The Tageszeitung, which was the only German newspaper to report on Steinmeier's silence, expressed disbelief. The paper described it as “totally incomprehensible” as to why he had not asked the Polish Jews for forgiveness.

In reality, it is not incomprehensible. With his Warsaw speech, Steinmeier was demonstrating to the AfD that he is in fundamental agreement with it when its leaders describe the Holocaust as “bird poop” and the Holocaust Memorial in Berlin as a “monument of shame.” While he never tires of hypocritically expressing his horror over the Nazis, Steinmeier’s silence on the Holocaust, and his attempt to curry favor with the far-right PiS, shows where he really stands politically.

The rise of the far right is an international phenomenon. These forces are needed by the ruling elite, under conditions of mounting great-power conflict and social tensions, to strengthen the apparatus of state repression, press ahead with militarist policies and suppress all forms of social opposition.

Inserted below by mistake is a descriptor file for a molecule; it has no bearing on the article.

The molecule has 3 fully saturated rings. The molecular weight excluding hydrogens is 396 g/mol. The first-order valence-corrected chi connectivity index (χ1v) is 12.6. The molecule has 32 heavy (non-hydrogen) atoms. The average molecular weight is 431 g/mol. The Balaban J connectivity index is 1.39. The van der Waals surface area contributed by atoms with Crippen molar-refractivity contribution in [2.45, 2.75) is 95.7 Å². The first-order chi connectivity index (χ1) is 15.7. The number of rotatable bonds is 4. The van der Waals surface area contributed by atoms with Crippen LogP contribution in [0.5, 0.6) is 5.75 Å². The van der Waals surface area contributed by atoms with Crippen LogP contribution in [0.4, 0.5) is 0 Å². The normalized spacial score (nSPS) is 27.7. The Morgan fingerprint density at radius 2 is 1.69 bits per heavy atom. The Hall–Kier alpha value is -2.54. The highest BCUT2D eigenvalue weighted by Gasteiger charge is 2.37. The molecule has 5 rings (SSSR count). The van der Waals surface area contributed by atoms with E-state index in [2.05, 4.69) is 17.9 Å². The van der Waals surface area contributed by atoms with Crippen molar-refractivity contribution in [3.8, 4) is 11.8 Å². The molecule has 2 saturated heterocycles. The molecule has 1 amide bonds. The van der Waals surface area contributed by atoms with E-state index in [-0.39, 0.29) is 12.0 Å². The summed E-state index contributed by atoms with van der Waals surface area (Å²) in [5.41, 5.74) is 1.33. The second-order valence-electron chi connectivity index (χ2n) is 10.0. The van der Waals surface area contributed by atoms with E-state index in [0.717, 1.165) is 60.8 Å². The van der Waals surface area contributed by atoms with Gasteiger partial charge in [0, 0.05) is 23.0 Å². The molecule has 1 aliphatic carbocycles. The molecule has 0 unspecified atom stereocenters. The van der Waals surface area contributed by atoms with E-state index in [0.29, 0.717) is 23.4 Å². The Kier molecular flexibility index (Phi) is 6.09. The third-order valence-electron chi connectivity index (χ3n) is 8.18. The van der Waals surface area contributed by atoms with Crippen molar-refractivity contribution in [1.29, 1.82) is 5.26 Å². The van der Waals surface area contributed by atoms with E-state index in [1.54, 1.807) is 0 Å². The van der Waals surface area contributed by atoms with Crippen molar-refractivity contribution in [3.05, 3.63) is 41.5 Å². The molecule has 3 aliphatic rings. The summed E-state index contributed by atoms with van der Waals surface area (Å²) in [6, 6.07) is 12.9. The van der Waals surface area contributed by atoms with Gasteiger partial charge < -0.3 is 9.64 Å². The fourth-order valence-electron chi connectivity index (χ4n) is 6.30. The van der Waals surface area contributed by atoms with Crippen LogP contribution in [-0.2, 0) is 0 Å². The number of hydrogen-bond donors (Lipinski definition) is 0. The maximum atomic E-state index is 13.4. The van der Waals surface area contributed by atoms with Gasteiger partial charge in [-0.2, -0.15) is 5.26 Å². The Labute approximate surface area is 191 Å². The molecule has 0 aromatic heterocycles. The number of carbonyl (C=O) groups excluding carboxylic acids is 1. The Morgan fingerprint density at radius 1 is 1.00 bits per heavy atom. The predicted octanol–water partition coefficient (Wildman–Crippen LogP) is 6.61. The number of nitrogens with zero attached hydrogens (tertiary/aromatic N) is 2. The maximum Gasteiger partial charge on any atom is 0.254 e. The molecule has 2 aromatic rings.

Steinmeier has played a leading role in the promotion of the extreme right in Germany. As head of the Chancellor’s Office under Chancellor Gerhard Schröder (SPD), Steinmeier was responsible for the German intelligence agencies for seven years, which systematically built up and covered for right-wing extremist networks.

As Foreign Minister, Steinmeier supported the 2014 fascist-led coup in Ukraine, collaborating in the process with right-wing extremist forces, such as the Svoboda Party of Oleh Tyahnybok, with whom he personally met. During the same year, he appealed at the Munich Security Conference for Germany to rearm as a military power. Germany is “too big just to comment on world politics from the sidelines,” he stated.

Following the 2017 federal election, Steinmeier played a key role in the SPD’s decision to continue the grand coalition government. This made the AfD the official opposition party in parliament. In November 2017, he even invited AfD leaders Alexander Gaulland and Alice Weidel to a personal consultation in Bellevue Castle, the President’s official residence.